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Effect of metal-rich sludge amendments on the soil microbial community

Bååth, Erland LU ; Díaz-Raviña, Montserrat; Frostegård, Åsa and Campbell, Colin D. (1998) In Applied and Environmental Microbiology 64(1). p.238-245
Abstract
The effects of heavy-metal-containing sewage sludge on the soil microbial community were studied in two agricultural soils of different textures, which had been contaminated separately with three predominantly single metals (Cu, Zn, and Ni) at two different levels more than 20 years ago. We compared three community-based microbiological measurements, namely, phospholipid fatty acid (PLFA) analysis to reveal changes in species composition, the Biolog system to indicate metabolic fingerprints of microbial communities, and the thymidine incorporation technique to measure bacterial community tolerance. In the Luddington soil, bacterial community tolerance increased in all metal treatments compared to an unpolluted-sludge-treated control soil.... (More)
The effects of heavy-metal-containing sewage sludge on the soil microbial community were studied in two agricultural soils of different textures, which had been contaminated separately with three predominantly single metals (Cu, Zn, and Ni) at two different levels more than 20 years ago. We compared three community-based microbiological measurements, namely, phospholipid fatty acid (PLFA) analysis to reveal changes in species composition, the Biolog system to indicate metabolic fingerprints of microbial communities, and the thymidine incorporation technique to measure bacterial community tolerance. In the Luddington soil, bacterial community tolerance increased in all metal treatments compared to an unpolluted-sludge-treated control soil. Community tolerance to specific metals increased the most when the same metal was added to the soil; for example, tolerance to Cu increased most in Cu-polluted treatments. A dose-response effect was also evident. There were also indications of cotolerance to metals whose concentration had not been elevated by the sludge treatment. The PLFA pattern changed in all metal treatments, but the interpretation was complicated by the soil moisture content, which also affected the results. The Biolog measurements indicated similar effects of metals and moisture to the PLFA measurements, but due to high variation between replicates, no significant differences compared to the uncontaminated control were found. In the Lee Valley soil, significant increases in community tolerance were found for the high levels of Cu and Zn, while the PLFA pattern was significantly altered for the soils with high levels of Cu, Ni, and Zn. No effects on the Biolog measurements were found in this soil. (Less)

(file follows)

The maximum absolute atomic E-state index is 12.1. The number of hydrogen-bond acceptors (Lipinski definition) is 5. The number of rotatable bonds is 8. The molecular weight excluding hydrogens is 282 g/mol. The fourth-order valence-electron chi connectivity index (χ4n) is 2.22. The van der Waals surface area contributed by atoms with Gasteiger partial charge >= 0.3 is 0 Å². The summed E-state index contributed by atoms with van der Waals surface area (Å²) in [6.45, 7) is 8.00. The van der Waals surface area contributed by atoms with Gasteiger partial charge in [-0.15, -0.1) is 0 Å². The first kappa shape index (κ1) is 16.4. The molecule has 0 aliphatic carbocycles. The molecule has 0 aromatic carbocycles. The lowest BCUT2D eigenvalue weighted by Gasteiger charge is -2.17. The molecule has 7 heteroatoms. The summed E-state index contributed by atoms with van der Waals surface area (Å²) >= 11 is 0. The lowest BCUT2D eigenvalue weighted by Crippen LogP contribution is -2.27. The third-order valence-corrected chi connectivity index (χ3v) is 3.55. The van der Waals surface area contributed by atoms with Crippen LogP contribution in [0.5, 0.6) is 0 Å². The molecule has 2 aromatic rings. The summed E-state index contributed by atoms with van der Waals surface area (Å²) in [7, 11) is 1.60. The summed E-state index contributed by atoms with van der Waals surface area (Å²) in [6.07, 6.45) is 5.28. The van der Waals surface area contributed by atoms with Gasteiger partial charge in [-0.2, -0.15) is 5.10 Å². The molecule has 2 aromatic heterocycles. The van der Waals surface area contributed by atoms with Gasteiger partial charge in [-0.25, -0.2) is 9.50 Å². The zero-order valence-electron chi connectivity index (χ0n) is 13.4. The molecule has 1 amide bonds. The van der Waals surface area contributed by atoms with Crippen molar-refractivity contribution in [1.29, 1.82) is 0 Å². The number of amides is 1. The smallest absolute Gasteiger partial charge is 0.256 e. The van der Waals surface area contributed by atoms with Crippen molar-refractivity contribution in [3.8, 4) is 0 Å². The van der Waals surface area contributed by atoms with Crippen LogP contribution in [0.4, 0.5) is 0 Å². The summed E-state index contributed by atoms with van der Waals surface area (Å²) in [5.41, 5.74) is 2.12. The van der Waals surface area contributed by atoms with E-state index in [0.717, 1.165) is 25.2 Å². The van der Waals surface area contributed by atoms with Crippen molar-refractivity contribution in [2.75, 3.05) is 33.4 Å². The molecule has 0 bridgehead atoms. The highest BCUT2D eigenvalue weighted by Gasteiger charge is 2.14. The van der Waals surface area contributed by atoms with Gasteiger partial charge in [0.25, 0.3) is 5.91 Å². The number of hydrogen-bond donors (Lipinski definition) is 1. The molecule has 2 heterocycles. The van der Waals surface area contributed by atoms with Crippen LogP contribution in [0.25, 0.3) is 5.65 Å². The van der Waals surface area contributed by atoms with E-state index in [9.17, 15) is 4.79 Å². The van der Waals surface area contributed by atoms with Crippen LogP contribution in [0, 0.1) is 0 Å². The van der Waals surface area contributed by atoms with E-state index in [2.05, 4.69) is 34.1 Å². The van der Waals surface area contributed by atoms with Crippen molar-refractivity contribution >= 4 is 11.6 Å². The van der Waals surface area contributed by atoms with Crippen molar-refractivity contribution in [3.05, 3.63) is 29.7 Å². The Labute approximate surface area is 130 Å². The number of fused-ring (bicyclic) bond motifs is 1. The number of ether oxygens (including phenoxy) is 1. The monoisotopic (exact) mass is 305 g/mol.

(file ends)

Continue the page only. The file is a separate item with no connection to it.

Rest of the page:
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author
organization
publishing date
type
Contribution to journal
publication status
published
subject
in
Applied and Environmental Microbiology
volume
64
issue
1
pages
238 - 245
publisher
American Society for Microbiology
external identifiers
  • wos:000071273600038
  • scopus:0041489519
ISSN
0099-2240
language
English
LU publication?
yes
id
cddae782-734a-4e4d-b8ea-9c317f1d12d7 (old id 132918)
alternative location
http://aem.asm.org/cgi/content/abstract/64/1/238
date added to LUP
2007-06-29 09:19:58
date last changed
2017-10-29 03:43:52
@article{cddae782-734a-4e4d-b8ea-9c317f1d12d7,
  abstract     = {The effects of heavy-metal-containing sewage sludge on the soil microbial community were studied in two agricultural soils of different textures, which had been contaminated separately with three predominantly single metals (Cu, Zn, and Ni) at two different levels more than 20 years ago. We compared three community-based microbiological measurements, namely, phospholipid fatty acid (PLFA) analysis to reveal changes in species composition, the Biolog system to indicate metabolic fingerprints of microbial communities, and the thymidine incorporation technique to measure bacterial community tolerance. In the Luddington soil, bacterial community tolerance increased in all metal treatments compared to an unpolluted-sludge-treated control soil. Community tolerance to specific metals increased the most when the same metal was added to the soil; for example, tolerance to Cu increased most in Cu-polluted treatments. A dose-response effect was also evident. There were also indications of cotolerance to metals whose concentration had not been elevated by the sludge treatment. The PLFA pattern changed in all metal treatments, but the interpretation was complicated by the soil moisture content, which also affected the results. The Biolog measurements indicated similar effects of metals and moisture to the PLFA measurements, but due to high variation between replicates, no significant differences compared to the uncontaminated control were found. In the Lee Valley soil, significant increases in community tolerance were found for the high levels of Cu and Zn, while the PLFA pattern was significantly altered for the soils with high levels of Cu, Ni, and Zn. No effects on the Biolog measurements were found in this soil.},
  author       = {Bååth, Erland and Díaz-Raviña, Montserrat and Frostegård, Åsa and Campbell, Colin D.},
  issn         = {0099-2240},
  language     = {eng},
  number       = {1},
  pages        = {238--245},
  publisher    = {American Society for Microbiology},
  series       = {Applied and Environmental Microbiology},
  title        = {Effect of metal-rich sludge amendments on the soil microbial community},
  volume       = {64},
  year         = {1998},
}